Proposal would dump mountain of trash near Salton Sea
Plans for a huge landfill expansion under consideration near the Salton Sea would seek to bring in waste from across Southern California, creating a literal mountain of garbage and an expanded parade of waste-hauling vehicles on local roads.
Burrtec Waste & Recycling Services wants to significantly expand the Salton City landfill it leases off Highway 86, about 40 miles south of Indio.
Those plans, if approved, could dramatically transform the small community off the Salton Sea's western shores and have repercussions throughout the region:
It would increase an 8-acre landfill to more than 287 acres.
Collection of municipal solid waste would increase from 50 tons per day to up to 6,000 tons per day, with garbage potentially coming from Los Angeles, Orange, San Diego, San Bernardino and Riverside counties as well as Imperial County.
The height of the landfill would increase from 45 feet to 250 feet high. Required environmental impact studies as part of the plan conclude that the impact on the area's aesthetic are “significant and unavoidable.”
Greenhouse gas emissions from the expanded landfill would exceed the amount of carbon sequestered there, and is also deemed a “significant and unavoidable” impact of the project.
At peak operation, the expanded landfill would generate daily trips of waste-hauling trucks — including huge, 22-ton-hauling transfer trucks — that would have the equivalent traffic delay impact of 2,330 passenger cars added to Highway 86 daily.
It would potentially add 88 additional large waste transfer truck trips daily in Riverside County at peak operation, presumably in the Coachella Valley along Interstate 10 and heading south on Highway 86.
“This is going to turn us into Mount Trashmore,” said Salton City resident Everett English.
Another resident of the community, Petra Neseth, imagines the future and shudders.
“Two hundred and fifty transfer trucks, traveling round-trip and coming from everywhere — San Diego, Los Angeles and all the counties around; open 24 hours a day with bright lights,” she said. “There will be oodles of seagulls, I suppose, and rodents and flies. And those trucks stink something awful; driving behind them will be an ordeal.”
That kind of truck traffic, English said, will mean “you're seeing a (waste-hauling) truck every two minutes.”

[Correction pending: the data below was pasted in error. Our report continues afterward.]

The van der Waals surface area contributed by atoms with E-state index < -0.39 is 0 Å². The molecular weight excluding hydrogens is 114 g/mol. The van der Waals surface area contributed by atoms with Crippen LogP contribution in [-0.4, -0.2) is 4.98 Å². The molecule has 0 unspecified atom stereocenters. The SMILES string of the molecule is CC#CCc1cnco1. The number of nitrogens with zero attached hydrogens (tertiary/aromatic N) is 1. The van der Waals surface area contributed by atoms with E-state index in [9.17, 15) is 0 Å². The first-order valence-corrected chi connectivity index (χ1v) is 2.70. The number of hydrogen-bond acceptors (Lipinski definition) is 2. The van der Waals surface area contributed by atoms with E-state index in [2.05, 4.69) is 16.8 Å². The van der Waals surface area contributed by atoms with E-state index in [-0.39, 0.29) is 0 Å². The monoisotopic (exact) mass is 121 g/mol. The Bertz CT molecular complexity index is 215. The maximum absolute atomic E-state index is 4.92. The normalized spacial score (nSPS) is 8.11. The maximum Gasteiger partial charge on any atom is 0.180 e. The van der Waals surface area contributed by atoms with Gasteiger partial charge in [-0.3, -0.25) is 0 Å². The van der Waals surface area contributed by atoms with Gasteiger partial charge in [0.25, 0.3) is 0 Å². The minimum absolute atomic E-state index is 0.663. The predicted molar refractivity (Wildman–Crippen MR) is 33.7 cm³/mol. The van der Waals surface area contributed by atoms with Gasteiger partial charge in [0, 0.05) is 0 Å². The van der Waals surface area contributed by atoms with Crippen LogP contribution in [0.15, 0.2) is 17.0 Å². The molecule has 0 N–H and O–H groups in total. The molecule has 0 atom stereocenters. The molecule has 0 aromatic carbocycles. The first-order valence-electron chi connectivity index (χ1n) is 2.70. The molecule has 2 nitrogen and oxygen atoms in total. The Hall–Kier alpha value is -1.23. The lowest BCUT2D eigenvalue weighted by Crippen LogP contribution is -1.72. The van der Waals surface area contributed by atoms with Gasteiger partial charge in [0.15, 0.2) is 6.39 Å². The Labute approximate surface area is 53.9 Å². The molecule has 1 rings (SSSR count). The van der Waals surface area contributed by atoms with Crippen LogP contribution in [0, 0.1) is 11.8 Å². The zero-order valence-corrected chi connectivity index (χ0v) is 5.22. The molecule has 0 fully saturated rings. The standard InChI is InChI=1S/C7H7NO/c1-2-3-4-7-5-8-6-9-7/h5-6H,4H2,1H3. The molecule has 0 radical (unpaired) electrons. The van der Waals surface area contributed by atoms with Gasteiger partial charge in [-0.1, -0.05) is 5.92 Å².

And the proposed mitigation — Burrtec paying to install a traffic light at the landfill's entrance, and paying a portion of the costs to install traffic lights at intersections along the highway — “exacerbates a lot of other issues and problems,” English said.
Burrtec is one of the largest private trash haulers in the region and contracts with every Coachella Valley city but Palm Springs and Desert Hot Springs.
Efforts to reach executives of Burrtec for comment last week were unsuccessful. No one from the Fontana-based company returned numerous phone messages from The Desert Sun last week.
The Imperial County Planning Commission is slated to consider the plan at its Oct. 12 meeting in El Centro.
The expanded landfill would take the decades-old existing facility, which is unlined, and include it within the new, lined facility.
Imperial County leases the landfill to Burrtec. In December 2008, the board of supervisors approved a 99-year lease with Burrtec to operate the landfill and expand it.
Under terms of the agreement, Burrtec will pay the county $5 million and at least $500,000 each year, with the amount contingent on the amount of waste going to the landfill.
County planning division manager Sean Moore said county officials intend to use the money to close three other landfills in the county at or near capacity. But how the money is ultimately used is up to county supervisors, he said.
Salton City and the surrounding area has a population of about 3,700, according to the 2010 Census, with many people living in widely scattered settlements along the arid western shore of the lake.
Linda True lives about eight miles from the proposed expanded landfill site.
“I'm not opposed to a garbage dump — I mean, we have garbage,” she said. “But I am opposed to bringing in all this garbage from other counties, making it a huge thing, and its impact on our environment.”
And at least one of the counties Burrtec hopes to entice to use an expanded Salton City facility — Riverside County — doesn't sound like it's ready to become a customer.
“It's our desire to keep our waste within the county, and we have significant capacity within the county,” said Hans Kernkamp, general manager and chief engineer of the Riverside County Waste Management Department.
The county uses revenues from local waste disposal for activities such as combating illegal dumping and household hazardous waste collection events, he said.
Burrtec's Salton City project will affect one of the few thriving activities in the area, off-road riding, English said. And it has the potential to impact a proposed large residential development just up the road, Travertine Point, which in turn “is going to kill our growth,” he said.
“I don't consider anybody bad guys in this, Burrtec least of all,” he said. “They want a project, and I think they are good people.
“But these projects can damage our present and future economy.”